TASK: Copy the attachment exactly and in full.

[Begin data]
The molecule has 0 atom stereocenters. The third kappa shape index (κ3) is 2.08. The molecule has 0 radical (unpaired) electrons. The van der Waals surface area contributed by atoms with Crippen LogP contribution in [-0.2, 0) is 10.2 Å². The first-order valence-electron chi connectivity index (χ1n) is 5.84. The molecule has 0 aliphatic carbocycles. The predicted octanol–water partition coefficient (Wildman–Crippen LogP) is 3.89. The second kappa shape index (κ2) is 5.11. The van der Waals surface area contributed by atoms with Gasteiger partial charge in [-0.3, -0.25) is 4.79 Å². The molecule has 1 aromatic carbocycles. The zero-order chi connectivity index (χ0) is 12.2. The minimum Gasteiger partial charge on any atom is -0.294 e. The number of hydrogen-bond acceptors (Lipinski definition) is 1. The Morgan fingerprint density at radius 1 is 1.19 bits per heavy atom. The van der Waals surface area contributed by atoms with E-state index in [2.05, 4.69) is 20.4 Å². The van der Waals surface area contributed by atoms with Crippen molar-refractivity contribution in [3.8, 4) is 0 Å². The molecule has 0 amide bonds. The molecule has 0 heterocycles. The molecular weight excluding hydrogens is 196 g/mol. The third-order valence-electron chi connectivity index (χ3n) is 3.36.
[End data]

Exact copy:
The molecule has 0 atom stereocenters. The third kappa shape index (κ3) is 2.08. The molecule has 0 radical (unpaired) electrons. The van der Waals surface area contributed by atoms with Crippen LogP contribution in [-0.2, 0) is 10.2 Å². The first-order valence-electron chi connectivity index (χ1n) is 5.84. The molecule has 0 aliphatic carbocycles. The predicted octanol–water partition coefficient (Wildman–Crippen LogP) is 3.89. The second kappa shape index (κ2) is 5.11. The van der Waals surface area contributed by atoms with Gasteiger partial charge in [-0.3, -0.25) is 4.79 Å². The molecule has 1 aromatic carbocycles. The zero-order chi connectivity index (χ0) is 12.2. The minimum Gasteiger partial charge on any atom is -0.294 e. The number of hydrogen-bond acceptors (Lipinski definition) is 1. The Morgan fingerprint density at radius 1 is 1.19 bits per heavy atom. The van der Waals surface area contributed by atoms with E-state index in [2.05, 4.69) is 20.4 Å². The van der Waals surface area contributed by atoms with Crippen molar-refractivity contribution in [3.8, 4) is 0 Å². The molecule has 0 amide bonds. The molecule has 0 heterocycles. The molecular weight excluding hydrogens is 196 g/mol. The third-order valence-electron chi connectivity index (χ3n) is 3.36.